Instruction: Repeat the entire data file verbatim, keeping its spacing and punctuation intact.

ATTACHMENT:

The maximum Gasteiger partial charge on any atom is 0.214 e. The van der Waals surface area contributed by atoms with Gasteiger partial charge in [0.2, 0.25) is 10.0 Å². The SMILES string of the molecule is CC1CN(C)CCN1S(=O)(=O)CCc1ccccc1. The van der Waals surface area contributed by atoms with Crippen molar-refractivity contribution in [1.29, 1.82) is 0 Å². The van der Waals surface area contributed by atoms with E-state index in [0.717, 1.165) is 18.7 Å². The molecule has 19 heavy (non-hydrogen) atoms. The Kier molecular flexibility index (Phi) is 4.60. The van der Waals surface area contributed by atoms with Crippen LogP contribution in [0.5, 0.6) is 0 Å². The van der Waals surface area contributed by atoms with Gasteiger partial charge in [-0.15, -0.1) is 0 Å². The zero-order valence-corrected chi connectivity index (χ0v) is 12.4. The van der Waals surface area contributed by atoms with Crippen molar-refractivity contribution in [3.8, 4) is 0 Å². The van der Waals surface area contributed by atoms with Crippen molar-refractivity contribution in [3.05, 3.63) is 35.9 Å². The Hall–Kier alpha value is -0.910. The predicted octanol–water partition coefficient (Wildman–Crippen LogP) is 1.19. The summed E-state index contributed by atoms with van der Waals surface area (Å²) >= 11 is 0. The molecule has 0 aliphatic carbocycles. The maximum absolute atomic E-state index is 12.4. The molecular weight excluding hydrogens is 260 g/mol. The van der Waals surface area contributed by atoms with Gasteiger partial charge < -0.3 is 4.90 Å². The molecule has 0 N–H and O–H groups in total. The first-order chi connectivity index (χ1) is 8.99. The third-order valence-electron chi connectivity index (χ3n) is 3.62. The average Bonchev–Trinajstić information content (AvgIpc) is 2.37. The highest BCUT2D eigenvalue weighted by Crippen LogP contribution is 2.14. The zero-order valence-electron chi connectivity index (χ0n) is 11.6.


The maximum Gasteiger partial charge on any atom is 0.214 e. The van der Waals surface area contributed by atoms with Gasteiger partial charge in [0.2, 0.25) is 10.0 Å². The SMILES string of the molecule is CC1CN(C)CCN1S(=O)(=O)CCc1ccccc1. The van der Waals surface area contributed by atoms with Crippen molar-refractivity contribution in [1.29, 1.82) is 0 Å². The van der Waals surface area contributed by atoms with E-state index in [0.717, 1.165) is 18.7 Å². The molecule has 19 heavy (non-hydrogen) atoms. The Kier molecular flexibility index (Phi) is 4.60. The van der Waals surface area contributed by atoms with Crippen LogP contribution in [0.5, 0.6) is 0 Å². The van der Waals surface area contributed by atoms with Gasteiger partial charge in [-0.15, -0.1) is 0 Å². The zero-order valence-corrected chi connectivity index (χ0v) is 12.4. The van der Waals surface area contributed by atoms with Crippen molar-refractivity contribution in [3.8, 4) is 0 Å². The van der Waals surface area contributed by atoms with Crippen molar-refractivity contribution in [3.05, 3.63) is 35.9 Å². The Hall–Kier alpha value is -0.910. The predicted octanol–water partition coefficient (Wildman–Crippen LogP) is 1.19. The summed E-state index contributed by atoms with van der Waals surface area (Å²) >= 11 is 0. The molecule has 0 aliphatic carbocycles. The maximum absolute atomic E-state index is 12.4. The molecular weight excluding hydrogens is 260 g/mol. The van der Waals surface area contributed by atoms with Gasteiger partial charge < -0.3 is 4.90 Å². The molecule has 0 N–H and O–H groups in total. The first-order chi connectivity index (χ1) is 8.99. The third-order valence-electron chi connectivity index (χ3n) is 3.62. The average Bonchev–Trinajstić information content (AvgIpc) is 2.37. The highest BCUT2D eigenvalue weighted by Crippen LogP contribution is 2.14. The zero-order valence-electron chi connectivity index (χ0n) is 11.6.